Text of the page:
If you are using a single cup pod coffee maker, your alternate choices are fairly straightforward - move to a batch coffee maker with a reusable filter, or replace your plastic pods with a fillable, reusable pod. You might make the decision yourself, or you might decide to engage a group of employees to make the final call.
On the other hand, establishing a Plastic Free Packaging Game Plan is more challenging, as items like protective plastic packaging or styrofoam inserts often serve multiple purposes throughout the supply chain. Switching these to plastic-free alternatives might require vendors to make significant changes to their own operations. Our Plastic Free Packaging Resource Center has a myriad of articles to help companies make smart, well-researched changes, including a guide to Plastic-Free Poly Mailer Alternatives and Plastic-Free Alternatives to Clear Plastic Bags.
Some of the changes you decide to make may lead to a new or higher cost. For example, if your team goes through a lot of energy bars, you might consider offering energy bites to your team that you purchase from a bulk goods store. This is a great way to kick the wrapper habit and support your team, but it also costs money.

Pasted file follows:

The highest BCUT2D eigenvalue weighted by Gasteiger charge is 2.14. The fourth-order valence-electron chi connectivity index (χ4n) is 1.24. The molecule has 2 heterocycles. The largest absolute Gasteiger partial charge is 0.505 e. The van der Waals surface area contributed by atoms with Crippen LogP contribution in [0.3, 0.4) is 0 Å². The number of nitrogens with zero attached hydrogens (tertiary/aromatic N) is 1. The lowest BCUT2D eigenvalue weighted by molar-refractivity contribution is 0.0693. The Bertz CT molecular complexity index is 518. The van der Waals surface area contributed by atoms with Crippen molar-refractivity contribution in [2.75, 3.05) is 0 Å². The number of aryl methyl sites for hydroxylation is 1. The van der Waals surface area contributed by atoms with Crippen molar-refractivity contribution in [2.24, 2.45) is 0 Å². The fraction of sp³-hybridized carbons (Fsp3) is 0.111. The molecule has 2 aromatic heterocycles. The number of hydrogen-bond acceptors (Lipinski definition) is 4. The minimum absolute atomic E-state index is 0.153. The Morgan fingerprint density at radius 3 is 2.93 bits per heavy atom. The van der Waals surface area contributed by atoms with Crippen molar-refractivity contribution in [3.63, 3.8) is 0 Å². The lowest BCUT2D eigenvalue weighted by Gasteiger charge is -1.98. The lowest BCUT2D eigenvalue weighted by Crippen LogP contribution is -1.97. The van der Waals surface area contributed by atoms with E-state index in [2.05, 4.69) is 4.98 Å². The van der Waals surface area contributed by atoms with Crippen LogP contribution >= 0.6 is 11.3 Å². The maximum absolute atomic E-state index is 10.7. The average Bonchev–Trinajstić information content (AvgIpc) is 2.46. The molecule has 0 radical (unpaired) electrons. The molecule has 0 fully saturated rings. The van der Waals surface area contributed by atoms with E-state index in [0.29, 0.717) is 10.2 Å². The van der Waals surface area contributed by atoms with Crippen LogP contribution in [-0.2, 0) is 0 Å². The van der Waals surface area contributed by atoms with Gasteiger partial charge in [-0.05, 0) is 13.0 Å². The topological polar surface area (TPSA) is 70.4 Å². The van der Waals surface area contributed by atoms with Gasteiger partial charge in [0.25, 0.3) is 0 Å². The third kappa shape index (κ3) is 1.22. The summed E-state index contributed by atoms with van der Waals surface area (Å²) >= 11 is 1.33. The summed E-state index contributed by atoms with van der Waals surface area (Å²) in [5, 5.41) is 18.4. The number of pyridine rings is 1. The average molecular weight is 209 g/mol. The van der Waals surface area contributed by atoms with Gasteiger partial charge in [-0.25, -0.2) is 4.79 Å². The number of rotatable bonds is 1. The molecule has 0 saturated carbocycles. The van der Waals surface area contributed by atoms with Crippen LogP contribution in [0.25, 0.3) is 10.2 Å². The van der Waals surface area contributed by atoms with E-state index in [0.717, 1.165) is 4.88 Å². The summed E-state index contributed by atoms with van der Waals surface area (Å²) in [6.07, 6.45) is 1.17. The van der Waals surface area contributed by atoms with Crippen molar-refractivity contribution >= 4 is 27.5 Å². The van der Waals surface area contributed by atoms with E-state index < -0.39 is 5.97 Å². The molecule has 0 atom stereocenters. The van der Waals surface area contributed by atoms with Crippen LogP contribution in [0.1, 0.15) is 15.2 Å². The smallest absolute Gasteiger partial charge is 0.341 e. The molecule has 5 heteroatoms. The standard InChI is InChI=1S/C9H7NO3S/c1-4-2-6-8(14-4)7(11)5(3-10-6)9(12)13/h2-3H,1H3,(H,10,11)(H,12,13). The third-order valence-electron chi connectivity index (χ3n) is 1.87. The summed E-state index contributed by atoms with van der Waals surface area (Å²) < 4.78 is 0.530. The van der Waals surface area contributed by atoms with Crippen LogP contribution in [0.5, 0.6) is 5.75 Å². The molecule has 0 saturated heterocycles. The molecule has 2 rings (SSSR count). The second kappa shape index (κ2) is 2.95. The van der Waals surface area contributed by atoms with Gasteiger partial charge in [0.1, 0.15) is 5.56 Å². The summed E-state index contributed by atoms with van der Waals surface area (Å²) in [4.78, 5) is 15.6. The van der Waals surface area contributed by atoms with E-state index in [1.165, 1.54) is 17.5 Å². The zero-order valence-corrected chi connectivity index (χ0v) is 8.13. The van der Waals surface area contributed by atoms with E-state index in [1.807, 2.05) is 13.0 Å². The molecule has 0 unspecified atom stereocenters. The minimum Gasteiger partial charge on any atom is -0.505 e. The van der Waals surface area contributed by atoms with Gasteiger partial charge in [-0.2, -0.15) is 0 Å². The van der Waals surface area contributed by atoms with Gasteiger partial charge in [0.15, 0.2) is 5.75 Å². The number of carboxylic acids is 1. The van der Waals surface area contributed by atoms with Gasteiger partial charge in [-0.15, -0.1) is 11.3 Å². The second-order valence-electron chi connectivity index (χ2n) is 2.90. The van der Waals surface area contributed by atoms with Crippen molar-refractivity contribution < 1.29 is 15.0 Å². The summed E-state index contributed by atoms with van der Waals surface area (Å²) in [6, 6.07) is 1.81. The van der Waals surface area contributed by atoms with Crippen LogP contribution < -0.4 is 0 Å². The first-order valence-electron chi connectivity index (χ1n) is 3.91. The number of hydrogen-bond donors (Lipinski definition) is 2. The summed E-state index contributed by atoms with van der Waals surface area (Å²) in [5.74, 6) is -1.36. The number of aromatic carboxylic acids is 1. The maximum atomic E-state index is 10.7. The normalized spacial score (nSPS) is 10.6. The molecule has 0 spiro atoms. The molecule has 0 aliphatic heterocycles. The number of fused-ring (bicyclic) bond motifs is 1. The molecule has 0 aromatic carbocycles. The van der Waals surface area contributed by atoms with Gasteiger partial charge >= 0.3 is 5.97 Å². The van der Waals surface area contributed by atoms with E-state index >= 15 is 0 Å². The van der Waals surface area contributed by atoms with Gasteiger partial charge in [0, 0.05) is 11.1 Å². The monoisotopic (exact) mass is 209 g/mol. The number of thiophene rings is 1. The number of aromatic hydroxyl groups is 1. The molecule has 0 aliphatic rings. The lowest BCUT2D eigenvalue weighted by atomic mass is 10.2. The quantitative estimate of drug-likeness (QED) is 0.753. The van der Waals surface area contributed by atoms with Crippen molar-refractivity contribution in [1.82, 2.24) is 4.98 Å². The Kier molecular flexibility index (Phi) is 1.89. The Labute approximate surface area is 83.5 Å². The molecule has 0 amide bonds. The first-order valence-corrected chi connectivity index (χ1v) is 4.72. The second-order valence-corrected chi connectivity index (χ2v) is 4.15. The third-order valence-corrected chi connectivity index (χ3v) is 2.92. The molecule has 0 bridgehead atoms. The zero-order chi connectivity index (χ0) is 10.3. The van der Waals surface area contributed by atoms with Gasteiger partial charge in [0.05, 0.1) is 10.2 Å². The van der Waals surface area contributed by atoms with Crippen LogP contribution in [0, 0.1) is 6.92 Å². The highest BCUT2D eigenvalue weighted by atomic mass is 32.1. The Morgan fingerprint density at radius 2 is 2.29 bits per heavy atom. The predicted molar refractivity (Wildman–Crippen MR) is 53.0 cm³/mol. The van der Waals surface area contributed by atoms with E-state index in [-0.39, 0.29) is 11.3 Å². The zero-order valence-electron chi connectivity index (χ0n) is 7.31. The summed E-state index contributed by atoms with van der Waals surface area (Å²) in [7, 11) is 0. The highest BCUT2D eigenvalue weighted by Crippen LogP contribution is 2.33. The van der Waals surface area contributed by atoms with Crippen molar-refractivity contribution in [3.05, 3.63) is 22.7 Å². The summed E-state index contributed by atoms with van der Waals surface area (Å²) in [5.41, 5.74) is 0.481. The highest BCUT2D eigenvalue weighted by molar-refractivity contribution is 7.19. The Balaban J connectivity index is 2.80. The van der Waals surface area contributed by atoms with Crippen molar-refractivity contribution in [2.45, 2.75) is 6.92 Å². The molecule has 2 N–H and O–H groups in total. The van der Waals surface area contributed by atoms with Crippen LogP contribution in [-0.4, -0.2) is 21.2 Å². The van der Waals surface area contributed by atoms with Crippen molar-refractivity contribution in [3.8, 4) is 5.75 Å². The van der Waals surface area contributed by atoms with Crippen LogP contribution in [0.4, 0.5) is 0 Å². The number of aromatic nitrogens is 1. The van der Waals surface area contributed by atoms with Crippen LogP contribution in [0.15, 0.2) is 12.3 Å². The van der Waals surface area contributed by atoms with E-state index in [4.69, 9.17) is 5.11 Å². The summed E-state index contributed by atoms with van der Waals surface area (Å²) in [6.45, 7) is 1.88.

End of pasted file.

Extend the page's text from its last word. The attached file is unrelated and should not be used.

Similarly, asking your vendors to switch from styrofoam to packaging paper or moving your poly mailers to a Paper Apparel Mailer may cost you more, so deciding what you are willing and able to pay up front (in Step 1) is an important first step.
So what happens when July is over? Since 90% of Plastic Free July participants say the initiative leads them to make permanent changes to their habits, its likely that your plastic free month won't end on July 31st. You might maintain the changes you made, or continue to pursue new strategies ongoing. You might find that the exercise leads to personal changes among your team. Whatever the long-term impact, embrace the month and have fun with it!